University of Chicago Students Visit Art Institute’s “Doctrine and Devotion” Exhibit 

 “The trip was a delightful opportunity to see an exhibit that might not have otherwise been on my radar,” said one student.  “The art was all exceptionally beautiful.  And, of course, hearing Thomas [Levergood] intone the Salve Regina in the middle of the Art Institute only heightened the aesthetic experience.”

Lumen Christi’s University Program fosters a deeper engagement by students and faculty not only with the Catholic Church’s intellectual and spiritual traditions, but with its artistic and aesthetic traditions as well.

On October 5, executive director Thomas Levergood led a group of ten students to the Art Institute of Chicago for an evening visit. The trip was cosponsored by the University of Chicago’s Hildegard of Bingen Society, a non-sectarian student group that facilitates study of Christian thought, history, and culture. 

The purpose of the trip was to enjoy one particular visiting exhibit at the Art Institute: “Doctrine and Devotion: Art of the Religious Orders of the Spanish Andes.” Presenting thirteen paintings by South American artists from the seventeenth through nineteenth centuries, “Doctrine and Devotion” introduces visitors to images promoted by several Catholic orders at work in the Spanish Andes—the Dominicans, Franciscans, Mercedarians, and Jesuits—and examines the politics of the distinct iconographies each group developed as it vied for devotees and prominence. 

Students were encouraged to remain in that exhibit and to dwell at length upon the paintings. Then, in accord with a custom observed during Lumen Christi visits to the Art Institute, Levergood led the group in chanting the Salve Regina in front of a painting of the Virgin Mary. “It’s fitting that before leaving the exhibit, we say goodnight to our Mother,” he said before chanting the opening notes. 

Trevor von Boeck, a philosophy major, was grateful for the highly concentrated purpose of the visit. 

“I enjoyed having the opportunity to spend time focusing in close detail on a few paintings. In particular,” he said, “I was struck by the representations of the mendicant orders and the fervent devotion to Mary that sprung forth from most of the paintings.”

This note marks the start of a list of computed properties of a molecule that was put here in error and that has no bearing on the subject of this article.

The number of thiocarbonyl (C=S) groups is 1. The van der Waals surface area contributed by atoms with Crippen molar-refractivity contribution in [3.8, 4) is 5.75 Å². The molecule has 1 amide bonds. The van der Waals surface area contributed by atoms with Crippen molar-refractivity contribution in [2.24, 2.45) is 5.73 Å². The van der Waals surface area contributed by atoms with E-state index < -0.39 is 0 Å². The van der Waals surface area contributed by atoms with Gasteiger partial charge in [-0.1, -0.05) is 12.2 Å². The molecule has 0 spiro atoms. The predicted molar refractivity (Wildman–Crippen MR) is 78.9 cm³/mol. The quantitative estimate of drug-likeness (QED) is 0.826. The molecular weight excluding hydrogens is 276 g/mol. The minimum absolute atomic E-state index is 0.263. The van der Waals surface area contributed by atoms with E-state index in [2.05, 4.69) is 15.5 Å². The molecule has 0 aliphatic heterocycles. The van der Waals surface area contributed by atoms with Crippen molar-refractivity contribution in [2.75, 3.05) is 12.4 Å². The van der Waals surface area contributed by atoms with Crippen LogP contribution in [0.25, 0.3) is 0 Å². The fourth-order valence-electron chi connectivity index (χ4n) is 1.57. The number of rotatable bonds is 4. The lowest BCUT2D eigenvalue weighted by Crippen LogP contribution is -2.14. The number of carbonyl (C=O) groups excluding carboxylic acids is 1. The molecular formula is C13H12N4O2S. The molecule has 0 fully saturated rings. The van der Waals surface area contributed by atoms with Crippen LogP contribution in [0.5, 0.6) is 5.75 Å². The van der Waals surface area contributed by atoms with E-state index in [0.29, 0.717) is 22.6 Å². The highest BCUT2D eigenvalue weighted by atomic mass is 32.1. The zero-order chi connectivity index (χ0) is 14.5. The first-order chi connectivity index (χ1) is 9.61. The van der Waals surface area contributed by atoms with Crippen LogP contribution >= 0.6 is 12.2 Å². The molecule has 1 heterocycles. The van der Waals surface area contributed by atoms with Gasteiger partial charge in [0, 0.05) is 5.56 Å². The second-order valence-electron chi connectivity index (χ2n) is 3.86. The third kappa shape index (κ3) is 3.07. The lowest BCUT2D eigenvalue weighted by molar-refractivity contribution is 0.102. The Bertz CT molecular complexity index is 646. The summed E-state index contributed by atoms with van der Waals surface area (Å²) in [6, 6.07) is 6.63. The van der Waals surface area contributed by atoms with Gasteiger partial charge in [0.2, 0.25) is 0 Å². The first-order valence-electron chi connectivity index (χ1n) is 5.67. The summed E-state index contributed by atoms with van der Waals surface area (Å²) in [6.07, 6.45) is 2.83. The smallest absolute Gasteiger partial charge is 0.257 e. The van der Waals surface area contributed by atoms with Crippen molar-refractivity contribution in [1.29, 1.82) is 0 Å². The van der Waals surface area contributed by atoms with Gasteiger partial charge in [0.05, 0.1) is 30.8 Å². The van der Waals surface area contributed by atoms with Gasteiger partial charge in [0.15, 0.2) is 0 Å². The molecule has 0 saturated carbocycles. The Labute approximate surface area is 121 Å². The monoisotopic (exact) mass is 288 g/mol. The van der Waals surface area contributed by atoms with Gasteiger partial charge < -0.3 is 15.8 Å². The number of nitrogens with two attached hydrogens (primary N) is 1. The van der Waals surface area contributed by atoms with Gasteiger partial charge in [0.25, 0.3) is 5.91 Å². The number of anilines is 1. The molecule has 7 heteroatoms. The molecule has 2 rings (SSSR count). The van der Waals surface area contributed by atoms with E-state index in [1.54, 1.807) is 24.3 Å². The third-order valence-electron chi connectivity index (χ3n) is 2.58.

Afterward the group enjoyed dinner at the Art Institute’s famous rooftop terrace restaurant, Terzo Piano, before returning to Hyde Park. 

“Doctrine and Devotion” is on loan to the Art Institute from the Carl and Marilynn Thoma Art Foundation, whose patrons are friends of Lumen Christi. According to its website, the Foundation “recognizes the power of the arts to challenge and shift perceptions, spark creativity and connect people across cultures.”

Learn more about "Doctrine and Devotion."

The Thoma Art Foundation has loaned exhibits to the Art Institute in the past as well. From late 2014 to early last year, it cosponsored the exhibit “A Voyage to South America: Andean Art in the Spanish Empire”—the Art Institute’s first exhibition of Latin American art of the viceregal period (roughly 1521 to 1821)—which was hosted in the same rooms as “Doctrine and Devotion,” Galleries 212 and 212A. In 2015 Lumen Christi sent a group of students to admire that display.

Jack Sexton, a doctoral student in the John U. Nef Committee on Social Thought with interests in American political thought and the history of philosophy, was moved by the piety expressed in the images.

“As someone who was neither raised Catholic nor has much feeling for visual art, I found the exhibit surprisingly moving,” Sexton recounted. “The circumstances of the South American missions could not be further removed from those of people in ‘advanced’ countries today, and yet the piety expressed in these extraordinary works of art, simple but in no way naïve in the pejorative sense, still really strikes home.”

Daniel Ortiz, a fourth-year Fundamentals major, said of this year’s visit, “it was a delightful opportunity to see an exhibit that might not have otherwise been on my radar. The art was all exceptionally beautiful, but my favorite was the depiction of the Virgin Mary as La Divina Pastora (the Divine Shepherdess).”

“And, of course,” he added, “hearing Thomas intone the Salve Regina in the middle of the Art Institute only heightened the aesthetic experience.”

“Doctrine and Devotion” will be on display at the Exhibit through January 3, 2018.

Image: Bernardo Bitti (Italian, active in Peru, 1548–1610). Virgin and Child, about 1592–1605. Carl and Marilynn Thoma Collection.